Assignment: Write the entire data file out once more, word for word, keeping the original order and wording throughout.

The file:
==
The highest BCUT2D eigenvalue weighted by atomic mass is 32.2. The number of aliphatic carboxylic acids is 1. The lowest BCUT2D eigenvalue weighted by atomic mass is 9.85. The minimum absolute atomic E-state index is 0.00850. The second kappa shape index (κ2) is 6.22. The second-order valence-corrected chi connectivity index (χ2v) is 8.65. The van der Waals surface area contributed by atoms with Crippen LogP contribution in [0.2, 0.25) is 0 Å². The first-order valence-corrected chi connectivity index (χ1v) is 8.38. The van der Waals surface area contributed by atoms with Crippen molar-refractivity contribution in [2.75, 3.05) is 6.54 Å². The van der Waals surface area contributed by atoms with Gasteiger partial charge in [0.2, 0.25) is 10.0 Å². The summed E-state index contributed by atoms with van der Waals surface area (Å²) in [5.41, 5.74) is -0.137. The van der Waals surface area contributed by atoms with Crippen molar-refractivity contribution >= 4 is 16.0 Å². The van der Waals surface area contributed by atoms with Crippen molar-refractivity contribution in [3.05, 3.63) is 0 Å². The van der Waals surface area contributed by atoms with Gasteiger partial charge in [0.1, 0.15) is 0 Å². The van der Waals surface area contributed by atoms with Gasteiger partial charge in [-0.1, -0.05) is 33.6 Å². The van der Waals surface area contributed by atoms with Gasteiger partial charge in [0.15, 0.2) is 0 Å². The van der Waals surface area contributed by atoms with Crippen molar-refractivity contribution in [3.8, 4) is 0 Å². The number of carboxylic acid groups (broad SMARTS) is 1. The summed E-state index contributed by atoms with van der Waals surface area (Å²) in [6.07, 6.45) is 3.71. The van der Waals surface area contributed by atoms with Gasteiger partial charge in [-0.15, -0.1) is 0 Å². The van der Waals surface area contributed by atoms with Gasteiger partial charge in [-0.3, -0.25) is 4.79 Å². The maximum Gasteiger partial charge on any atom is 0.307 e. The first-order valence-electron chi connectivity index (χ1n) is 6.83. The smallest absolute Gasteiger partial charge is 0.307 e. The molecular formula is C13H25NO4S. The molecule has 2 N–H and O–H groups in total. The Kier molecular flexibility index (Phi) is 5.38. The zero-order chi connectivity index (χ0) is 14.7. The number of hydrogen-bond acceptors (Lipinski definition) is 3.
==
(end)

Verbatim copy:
The highest BCUT2D eigenvalue weighted by atomic mass is 32.2. The number of aliphatic carboxylic acids is 1. The lowest BCUT2D eigenvalue weighted by atomic mass is 9.85. The minimum absolute atomic E-state index is 0.00850. The second kappa shape index (κ2) is 6.22. The second-order valence-corrected chi connectivity index (χ2v) is 8.65. The van der Waals surface area contributed by atoms with Crippen LogP contribution in [0.2, 0.25) is 0 Å². The first-order valence-corrected chi connectivity index (χ1v) is 8.38. The van der Waals surface area contributed by atoms with Crippen molar-refractivity contribution in [2.75, 3.05) is 6.54 Å². The van der Waals surface area contributed by atoms with Gasteiger partial charge in [0.2, 0.25) is 10.0 Å². The summed E-state index contributed by atoms with van der Waals surface area (Å²) in [5.41, 5.74) is -0.137. The van der Waals surface area contributed by atoms with Crippen molar-refractivity contribution >= 4 is 16.0 Å². The van der Waals surface area contributed by atoms with Crippen molar-refractivity contribution in [3.05, 3.63) is 0 Å². The van der Waals surface area contributed by atoms with Gasteiger partial charge in [0.1, 0.15) is 0 Å². The van der Waals surface area contributed by atoms with Gasteiger partial charge in [-0.1, -0.05) is 33.6 Å². The van der Waals surface area contributed by atoms with Gasteiger partial charge in [0.15, 0.2) is 0 Å². The van der Waals surface area contributed by atoms with Crippen molar-refractivity contribution in [3.8, 4) is 0 Å². The number of carboxylic acid groups (broad SMARTS) is 1. The summed E-state index contributed by atoms with van der Waals surface area (Å²) in [6.07, 6.45) is 3.71. The van der Waals surface area contributed by atoms with Gasteiger partial charge in [-0.15, -0.1) is 0 Å². The van der Waals surface area contributed by atoms with Gasteiger partial charge in [-0.3, -0.25) is 4.79 Å². The maximum Gasteiger partial charge on any atom is 0.307 e. The first-order valence-electron chi connectivity index (χ1n) is 6.83. The smallest absolute Gasteiger partial charge is 0.307 e. The molecular formula is C13H25NO4S. The molecule has 2 N–H and O–H groups in total. The Kier molecular flexibility index (Phi) is 5.38. The zero-order chi connectivity index (χ0) is 14.7. The number of hydrogen-bond acceptors (Lipinski definition) is 3.